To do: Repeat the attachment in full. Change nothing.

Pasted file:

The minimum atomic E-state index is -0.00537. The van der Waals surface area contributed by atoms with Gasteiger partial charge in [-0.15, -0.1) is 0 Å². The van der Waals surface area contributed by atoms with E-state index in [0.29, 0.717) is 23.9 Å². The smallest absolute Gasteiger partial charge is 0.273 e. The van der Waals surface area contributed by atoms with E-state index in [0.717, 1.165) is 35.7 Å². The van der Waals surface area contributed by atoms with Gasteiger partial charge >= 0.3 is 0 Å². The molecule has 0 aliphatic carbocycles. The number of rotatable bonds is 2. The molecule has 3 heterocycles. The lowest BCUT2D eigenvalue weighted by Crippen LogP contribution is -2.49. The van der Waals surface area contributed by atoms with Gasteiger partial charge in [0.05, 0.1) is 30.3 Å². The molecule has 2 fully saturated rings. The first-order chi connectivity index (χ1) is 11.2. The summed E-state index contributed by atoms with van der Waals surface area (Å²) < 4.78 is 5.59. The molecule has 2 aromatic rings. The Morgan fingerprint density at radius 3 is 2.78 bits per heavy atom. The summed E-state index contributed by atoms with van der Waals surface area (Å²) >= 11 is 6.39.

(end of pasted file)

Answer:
The minimum atomic E-state index is -0.00537. The van der Waals surface area contributed by atoms with Gasteiger partial charge in [-0.15, -0.1) is 0 Å². The van der Waals surface area contributed by atoms with E-state index in [0.29, 0.717) is 23.9 Å². The smallest absolute Gasteiger partial charge is 0.273 e. The van der Waals surface area contributed by atoms with E-state index in [0.717, 1.165) is 35.7 Å². The van der Waals surface area contributed by atoms with Gasteiger partial charge >= 0.3 is 0 Å². The molecule has 0 aliphatic carbocycles. The number of rotatable bonds is 2. The molecule has 3 heterocycles. The lowest BCUT2D eigenvalue weighted by Crippen LogP contribution is -2.49. The van der Waals surface area contributed by atoms with Gasteiger partial charge in [0.05, 0.1) is 30.3 Å². The molecule has 2 fully saturated rings. The first-order chi connectivity index (χ1) is 11.2. The summed E-state index contributed by atoms with van der Waals surface area (Å²) < 4.78 is 5.59. The molecule has 2 aromatic rings. The Morgan fingerprint density at radius 3 is 2.78 bits per heavy atom. The summed E-state index contributed by atoms with van der Waals surface area (Å²) >= 11 is 6.39.